Thanks for following along with the 85 Green Learning Garden. Watch for updates later this summer!

kids garden collage 2

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Pride Month at Kitchener Public Library

Here at Kitchener Public Library we are utterly festooned with rainbows for the month of June to celebrate Pride. Case in point:

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Photo by Sonja Friedrich

Historically libraries have been an important place for LGBTQ+ individuals to find information about coming out, health, family topics and to see themselves reflected in media and books. With the emergence of the internet, the library has evolved into a community space for LGBTQ+ to meet, socialize, create and learn together. A 2017 OutLook Study carried out by the Waterloo Region Rainbow Coalition found that libraries are one of the places LGBTQ+ people feel safest, with 64% of cisgender people and 57% of trans people reporting they feel safe in the library. This is a huge victory for us, and we are always striving to do better.

Did you know

We offer all-gender, accessible washrooms at all KPL branches. Check out this excellent map of the locations of all the gender neutral washrooms in the Waterloo Region created by SPECTRUM.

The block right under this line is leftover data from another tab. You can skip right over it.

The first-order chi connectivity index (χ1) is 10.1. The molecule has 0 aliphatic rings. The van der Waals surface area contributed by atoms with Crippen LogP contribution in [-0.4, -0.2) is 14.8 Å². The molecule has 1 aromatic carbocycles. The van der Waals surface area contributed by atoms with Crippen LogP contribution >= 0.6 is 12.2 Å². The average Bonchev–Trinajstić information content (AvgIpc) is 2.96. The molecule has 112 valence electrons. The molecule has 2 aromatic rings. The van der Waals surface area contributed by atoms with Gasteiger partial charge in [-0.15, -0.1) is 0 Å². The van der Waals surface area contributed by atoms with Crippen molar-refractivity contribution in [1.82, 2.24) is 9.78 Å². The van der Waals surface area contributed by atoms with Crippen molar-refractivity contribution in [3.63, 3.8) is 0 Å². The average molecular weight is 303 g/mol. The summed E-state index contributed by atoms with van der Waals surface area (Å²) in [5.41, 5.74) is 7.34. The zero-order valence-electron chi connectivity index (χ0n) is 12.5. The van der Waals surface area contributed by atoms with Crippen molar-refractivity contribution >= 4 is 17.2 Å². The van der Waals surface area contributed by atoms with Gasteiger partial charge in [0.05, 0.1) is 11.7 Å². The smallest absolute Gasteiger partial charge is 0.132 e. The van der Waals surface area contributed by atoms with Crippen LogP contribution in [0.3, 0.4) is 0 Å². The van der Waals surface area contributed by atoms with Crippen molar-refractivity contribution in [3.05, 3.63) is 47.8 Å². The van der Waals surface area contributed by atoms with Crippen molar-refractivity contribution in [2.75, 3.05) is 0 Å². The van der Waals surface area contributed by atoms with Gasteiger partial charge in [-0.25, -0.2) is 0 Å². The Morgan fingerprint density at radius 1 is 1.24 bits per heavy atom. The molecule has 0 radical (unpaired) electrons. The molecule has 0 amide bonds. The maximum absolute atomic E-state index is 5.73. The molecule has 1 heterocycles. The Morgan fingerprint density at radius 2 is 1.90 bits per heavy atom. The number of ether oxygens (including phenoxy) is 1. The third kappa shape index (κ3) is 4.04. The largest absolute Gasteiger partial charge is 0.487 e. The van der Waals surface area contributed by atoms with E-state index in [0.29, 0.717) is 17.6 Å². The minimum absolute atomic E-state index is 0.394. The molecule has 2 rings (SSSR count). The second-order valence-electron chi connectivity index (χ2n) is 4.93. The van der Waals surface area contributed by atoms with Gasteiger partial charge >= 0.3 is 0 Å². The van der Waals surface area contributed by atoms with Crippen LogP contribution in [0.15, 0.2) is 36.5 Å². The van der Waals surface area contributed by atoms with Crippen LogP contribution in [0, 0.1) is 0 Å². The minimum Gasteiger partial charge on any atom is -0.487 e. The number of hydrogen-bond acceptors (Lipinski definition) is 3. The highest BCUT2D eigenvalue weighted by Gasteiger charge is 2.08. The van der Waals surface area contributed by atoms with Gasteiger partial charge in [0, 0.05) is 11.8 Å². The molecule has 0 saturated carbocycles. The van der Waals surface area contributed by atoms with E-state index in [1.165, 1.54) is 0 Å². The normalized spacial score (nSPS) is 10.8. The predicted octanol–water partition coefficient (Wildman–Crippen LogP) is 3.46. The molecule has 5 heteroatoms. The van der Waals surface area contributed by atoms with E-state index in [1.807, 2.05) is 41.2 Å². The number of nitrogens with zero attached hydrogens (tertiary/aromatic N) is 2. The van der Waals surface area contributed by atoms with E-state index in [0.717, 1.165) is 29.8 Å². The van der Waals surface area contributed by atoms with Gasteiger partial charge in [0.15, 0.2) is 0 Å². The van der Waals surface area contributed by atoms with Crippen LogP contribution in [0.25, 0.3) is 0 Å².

Kitchener Public Library is happy to allow trans customers to use their chosen name on their library card. You don’t need to have ID showing the change, just let us know and we’ll update it.

On June 13 KPL held an event called Queer in KW featuring a panel discussion on what it means to be queer in KW (featuring local LGBTQ+ community members and moderated by queer-identified KPL staff), followed by performances by local LGBTQ+ artists. It was a successful, beautiful and positive event, and one which we hope to repeat!

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“If You’re Beautiful and You Know It Shout Hooray!” (photo by Barb Janicek)

 

 

 

This year Kitchener Public Library’s wonderful and creative children’s department  hosted our first (and very successful) Drag Queen Story Time with the incredible Fay Slift and Fluffy Souffle!

Stay tuned for more fabulous story hours in the future.

 

 

Whoever you are, you belong at the library, so come out, come often, and come get yourself some of these Prideful Picks from your friendly neighbourhood Lesbrarians:

 

Or check out the LGBTQ+ Content or YA-LGBTQ tags in our catalogue for more queer content.


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June is Bike Month

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June is National Bike Month and Kitchener Public Library is celebrating by bringing out our beautiful Book Pedaler to parks and community events in downtown Kitchener. Check out where she’ll be in Summer 2019!